Summary and Critique of Argument
In “if you assign my book don’t censor it’’ published in Kernersville, N.C on November 28, 1999, Mark Mathabane argues the high school that assign his novel ‘’Kaffir Boy’’ should not censor chunks of his book that contributes to the meaning of the novel. This novel is about Mathabanes childhood, living in Africa during the during the apartheid period. There is mature scene and language in this novel that parents would disagree with, but all with reason and purpose. He argues that those parts censored teach lessons, not to take everyday things like food or freedom for granted, to utilize education as a tool to make our society better, and to always to have the urge make the right choices in life. Mathabane uses all three logos, pathos and ethos to support his claim; he also uses his personal experiences to contribute to his argument to not censor parts in his novel that serve a great importance and lesson. Mathabanes strongly fights his argument by using logos, ethos, and pathos. Although, his logic could have been taking as a fallacy when explaining peer pressure, because some kids are strong minded and don’t fall under peer pressure. None the less, he was still very convincing and proved the point that taking away parts of his novel is wrong because it takes away major purpose of the book. Mathabanes shows the audience a different and more positive way to look at the more mature parts of the book as a lesson and shows them how to understand the bigger meaning and purpose of those parts. By sharing experiences from his personal life he creates a connection with the readers and gave him the opportunity to receive a lot of feedback. He connects to both sides by letting the audience know that he also pays close attention to what his three children ages 6, 8 and 10 read so he carefully writes the mature scenes in way they would understand. He proves that his novel is useful and can be used to improve the reader’s sense of duty in...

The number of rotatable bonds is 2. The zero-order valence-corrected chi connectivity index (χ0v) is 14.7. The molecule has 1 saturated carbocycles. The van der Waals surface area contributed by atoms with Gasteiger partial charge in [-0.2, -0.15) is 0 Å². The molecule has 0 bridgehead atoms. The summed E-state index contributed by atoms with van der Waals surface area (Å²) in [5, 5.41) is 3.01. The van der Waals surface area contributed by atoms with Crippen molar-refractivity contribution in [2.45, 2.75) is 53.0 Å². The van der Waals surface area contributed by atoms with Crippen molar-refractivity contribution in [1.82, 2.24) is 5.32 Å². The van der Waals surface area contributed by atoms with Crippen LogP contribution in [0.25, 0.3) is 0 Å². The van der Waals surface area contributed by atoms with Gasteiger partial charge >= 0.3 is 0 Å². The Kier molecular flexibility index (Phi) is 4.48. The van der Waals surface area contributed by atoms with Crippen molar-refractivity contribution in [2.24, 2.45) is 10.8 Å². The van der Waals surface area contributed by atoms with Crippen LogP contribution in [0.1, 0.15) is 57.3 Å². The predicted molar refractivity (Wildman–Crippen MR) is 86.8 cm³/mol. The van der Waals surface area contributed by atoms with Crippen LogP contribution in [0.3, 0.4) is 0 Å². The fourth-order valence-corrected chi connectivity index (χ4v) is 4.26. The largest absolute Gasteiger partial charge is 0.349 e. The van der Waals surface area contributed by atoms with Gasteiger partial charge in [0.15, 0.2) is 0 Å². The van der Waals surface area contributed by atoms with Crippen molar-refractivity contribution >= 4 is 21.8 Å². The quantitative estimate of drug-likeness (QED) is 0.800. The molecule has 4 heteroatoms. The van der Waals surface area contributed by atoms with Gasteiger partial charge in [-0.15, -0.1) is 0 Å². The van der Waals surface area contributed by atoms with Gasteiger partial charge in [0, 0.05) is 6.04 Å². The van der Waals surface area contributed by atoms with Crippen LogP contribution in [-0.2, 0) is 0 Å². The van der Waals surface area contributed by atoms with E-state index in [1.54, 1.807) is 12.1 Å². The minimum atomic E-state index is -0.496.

Cited: Mathabane, Mark. "If You Assign My Book Dont Censor It." Washinton Post. N.p., 28 Nov. 1999. Web.
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